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A Volkswagen E-Golf electric vehicle is displayed at the Canadian International Auto Show in Toronto, on Feb. 18, 2020.

Chris Helgren/Reuters

Perhaps the giddiest part of a Throne Speech that seemed at several points to be high on intoxicants was that bit about how Canada was poised to become a world leader in the production of electric batteries, on the unassailable grounds that “Canada has the resources” from which electric batteries are made.

It’s a theme the government, and particularly Industry Minister Navdeep Bains, has been pushing with some regularity. Canada is “rich in key ingredients like lithium, graphite, nickel, cobalt and aluminum,” he told the Toronto Star’s Tonda MacCharles in a prespeech interview. All these resources lying about, just waiting to be converted into world-leading electric batteries – it’s a wonder no one’s thought of this before.

After all, the metals have been in the ground since the Earth was young. Electric batteries, for their part, have been around for nearly 200 years. Yet somehow, it never occurred to anyone to make batteries in Canada – Land of Lithium! Colossus of Cobalt! – until now. Could it be that decisions on where to locate complex manufacturing processes are based on more than just “where the stuff is in the ground”?

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It turns out you can ship the stuff from one place to another. So you can make batteries in places that have no large mineral deposits, such as Japan or South Korea, if it makes sense on other grounds.

Should Canadian firms get into the same business? Should Canadian producers of nickel and copper, which now ship most of their output abroad, divert these shipments to Canadian battery manufacturers? Should the makers of products that use these batteries, such as electric vehicles, also locate their factories in Canada?

These would seem to be decisions that each of these companies is well placed to make on its own. (And no, the fact that battery-making is “further up the value-added chain” does not clinch the case; the desire to be so situated, rather as one might aspire to live in a certain neighbourhood, is more an aesthetic preference than an economic one.) If they are not piling into the battery business now, chances are they have a very good reason – for example, the competition they would face from companies around the world, with deeper pockets and several years head start in the business.

But Mr. Bains, like the government of which he is a part, thinks he knows better. So much so that Ottawa has already committed something on the order of $250-million to retooling a single Ford plant for electric-vehicle production, with the promise of much more to come. Because, you see, the minister has a hunch.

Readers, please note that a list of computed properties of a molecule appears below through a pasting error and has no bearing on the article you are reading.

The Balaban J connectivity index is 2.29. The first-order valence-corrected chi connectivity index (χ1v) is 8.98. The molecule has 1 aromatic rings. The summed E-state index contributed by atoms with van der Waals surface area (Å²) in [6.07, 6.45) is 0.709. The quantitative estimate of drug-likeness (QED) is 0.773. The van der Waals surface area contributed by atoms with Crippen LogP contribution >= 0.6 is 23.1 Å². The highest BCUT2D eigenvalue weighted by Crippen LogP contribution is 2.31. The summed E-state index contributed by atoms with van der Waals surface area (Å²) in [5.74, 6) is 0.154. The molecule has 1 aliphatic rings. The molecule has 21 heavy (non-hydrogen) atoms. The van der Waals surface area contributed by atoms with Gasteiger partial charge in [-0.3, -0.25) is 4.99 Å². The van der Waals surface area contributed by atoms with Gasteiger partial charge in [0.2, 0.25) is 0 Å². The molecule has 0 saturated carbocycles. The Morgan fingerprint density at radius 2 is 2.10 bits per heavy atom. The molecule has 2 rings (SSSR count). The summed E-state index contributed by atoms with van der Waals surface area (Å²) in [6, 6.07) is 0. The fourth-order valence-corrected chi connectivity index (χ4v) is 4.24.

“It’s about saying, what do we have in Canada that puts us on a unique footing relative to other jurisdictions,” he mused to The Globe and Mail’s Adam Radwanski. His thought process appears to be roughly as follows: We already make cars here, plus we have all those “ingredients.” Ergo: electric vehicles! Powered by electric batteries!

The case for making these in Canada would seem to be both so obvious as to require no further elaboration and so opaque as to require heavy government intervention. The best argument Mr. Bains can make is that the federal money (and provincial, Ontario’s Progressive Conservatives being every bit as convinced of their superior investment wisdom) is in support of investments that would have been made anyway.

But that would be to admit the public money is merely a replacement for private capital – a gift, in other words. On the other hand, he can’t very well admit to subsidizing projects that private investors would not touch on their own. So instead, the argument falls carefully in between the two: The investment is neither economic (and thus in no need of subsidy) nor uneconomic (thus undeserving of it), but is simply, and vaguely, “a risk.” Which practically begs the feds to intervene – to “derisk” the project, as Mr. Bains likes to put it.

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But of course the money doesn’t derisk anything. The risk of any project exists, independent of how it is financed. Will consumers really take to electric cars in significantly greater numbers than their current minuscule market share? Will Ford and other Detroit auto manufacturers be any better at making electric vehicles than they were at making their internal-combustion predecessors? If so, will they make them in Canada?

Subsidy doesn’t remove these risks; it simply transfers them from the private sector to the public. Are other countries subsidizing electric-vehicle production, each in competition with the rest? Of course. How that makes the case for, rather than against, Canada getting into the same losing game is a mystery – unless you take it as a given that Canada must be in the industry.

But then, you are not even stating an aesthetic preference, but a theological one.

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